“This bill makes reading feel bad,” McMahon said. “Instead of showing you all the books you can read, and telling you to find one you like, the government is saying: ‘Here’s all the books– but we’re going to tell you what you can read.’ Everyone prefers reading the things they want to read, versus being assigned a book by the government.”



Since the law was introduced, BookPeople CEO Charley Rejsek has been protesting it. BookPeople is the largest independent bookstore in Texas, and has been an Austin staple since its doors opened in 1970. Blue Willow Bookshop has a similar reputation in Houston; these two bookstores, aided by a team of literary defense organizations, have filed a lawsuit in hopes of blocking HB900.

“I’m glad they sued because this bill was another one of those restrictive laws that relies too much on personal interpretation,” Steffenson said. “It’s the same concept as the Critical Race Theory argument, people don’t even know what it actually means, but they’re against it anyways. They just hear these keywords and go crazy about it, but nobody actually knows what these bills are doing, and what they can potentially take away from us.”

The plaintiffs believe HB900 violates the 1st and 14th Amendments of the U.S. Constitution. According to the complaint filed July 25, this law “is an over-broad and vague content-based law,” which “targets protected speech” and is not “narrowly tailored to serve a compelling state interest.”

“Setting aside the fact that this law is clearly unconstitutional, booksellers do not see a clear path forward to rating the content of the thousands of titles sold to schools,” Rejsek said. “Booksellers should not be put in the position of broadly determining what best serves all Texan communities. Each community is individual and has different needs. Setting local guidelines is not the government’s job either; it is the local librarian’s and teacher’s job, in conjunction with the community they serve.”

Making it difficult for students to read classics stops them from realizing that they can stand up for what they believe in.

— Katherine Kuster, Literature Club Co-President

According to the plaintiffs, the “Book Ban” compels library vendors to express the government’s views, even if they don’t agree with those sentiments. This can be interpreted as prior restraint, which is a form of censorship that allows the government to review written content and prevent its publication.

“The Book Ban harkens back to dark days in our nation’s history when the government served as licensors and dictated the public dissemination of information,” the plaintiff group said, in the public complaint issued against the bill. “The lessons from our history should be learned, not ignored, and the constitutional prohibitions against censorship regimes should be respected, not rebuffed.”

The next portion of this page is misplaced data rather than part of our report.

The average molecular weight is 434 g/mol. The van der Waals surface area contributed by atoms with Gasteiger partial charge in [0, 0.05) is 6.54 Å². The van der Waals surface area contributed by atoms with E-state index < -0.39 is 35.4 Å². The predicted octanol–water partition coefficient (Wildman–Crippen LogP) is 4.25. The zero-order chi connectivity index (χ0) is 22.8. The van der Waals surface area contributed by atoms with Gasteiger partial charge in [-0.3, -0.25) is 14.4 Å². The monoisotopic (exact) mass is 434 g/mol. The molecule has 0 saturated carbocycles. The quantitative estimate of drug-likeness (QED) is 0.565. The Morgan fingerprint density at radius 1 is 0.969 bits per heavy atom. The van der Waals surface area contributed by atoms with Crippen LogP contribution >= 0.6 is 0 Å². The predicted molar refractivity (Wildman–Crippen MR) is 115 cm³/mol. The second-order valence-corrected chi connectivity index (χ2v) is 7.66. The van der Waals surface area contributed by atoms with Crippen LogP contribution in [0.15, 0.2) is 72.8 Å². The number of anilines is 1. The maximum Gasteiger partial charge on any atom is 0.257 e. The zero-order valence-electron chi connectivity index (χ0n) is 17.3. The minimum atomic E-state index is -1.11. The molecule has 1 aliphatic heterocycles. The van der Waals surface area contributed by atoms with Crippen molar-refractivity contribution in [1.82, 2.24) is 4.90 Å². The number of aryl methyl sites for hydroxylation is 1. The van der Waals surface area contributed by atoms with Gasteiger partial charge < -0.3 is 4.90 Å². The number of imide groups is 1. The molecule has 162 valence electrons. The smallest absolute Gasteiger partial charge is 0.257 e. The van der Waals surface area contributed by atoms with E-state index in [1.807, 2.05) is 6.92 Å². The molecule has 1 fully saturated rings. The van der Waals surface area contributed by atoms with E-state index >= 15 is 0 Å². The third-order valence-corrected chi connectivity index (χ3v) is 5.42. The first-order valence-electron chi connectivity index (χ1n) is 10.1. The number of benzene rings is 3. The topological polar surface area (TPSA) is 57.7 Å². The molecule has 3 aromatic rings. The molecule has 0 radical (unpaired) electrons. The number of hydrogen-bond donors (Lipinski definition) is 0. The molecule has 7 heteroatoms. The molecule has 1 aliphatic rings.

Alongside the ethical concerns, book vendors are shocked to hear that the state will be providing no funding for the completion of this task; they are given more work, and no money to do that work.

“There are so many logistical nightmares here I don’t even know where to start,” Walker-Leon said. “Nobody wants to rate these books, it’s a game of censorship hot potato. It’s a mess, and I think it’s illegal. They are going to put book vendors out of business and run school libraries to the ground.”

The Texas House passed the bill 95-52, with 12 Democrats in support. The Senate voted 19-12, zero Democrats in support. Governor Greg Abbott signed the Book Ban on June 13. It was scheduled to take effect on September 1, and applies to the 2023-2024 school year. Katy ISD was the first to cease all library book purchases after the bill’s passage. Dripping Springs ISD now requires parental permission for all books categorized “YA.” Some of these books are considered literary classics, like Fahrenheit 451 and Lord of the Flies.

“If students are confused about something that happens in a book, they should be able to explore, and to question, and to have conversations about the things they saw or read, that opportunity shouldn’t be locked away from them,” McMahon said. “We’re not really kids, we’re teenagers about to be adults. Shielding us from the real world is not going to help us, at all. It’s only going to hurt us in the future.”



The moment she heard about HB900, Walker-Leon knew something was wrong. This bill could have major implications on the school library that so many of her students rely on, the library that she has dedicated much of her life to. She runs the library by herself, and spends all of her time ordering books, organizing shelves, and ensuring things run smoothly in Bowie’s literary home.

“The Bowie library is a place for all students here on campus, no matter if they’re a big reader or not,” Walker-Leon said. “This is a community space, and we work to make sure everyone feels included here.”

First reading about the bill, she was optimistic that it wouldn’t pass. After all, she believed it was an obvious infringement of Americans’ 1st Amendment rights. Attending the Texas Library Association conference last April, though, she began to lose hope.

“I got a chance to talk to fellow librarians, colleagues, and vendors, and everyone was freaking out,” Walker-Leon said. “I realized that it was actually very serious, and it was probably going to pass.”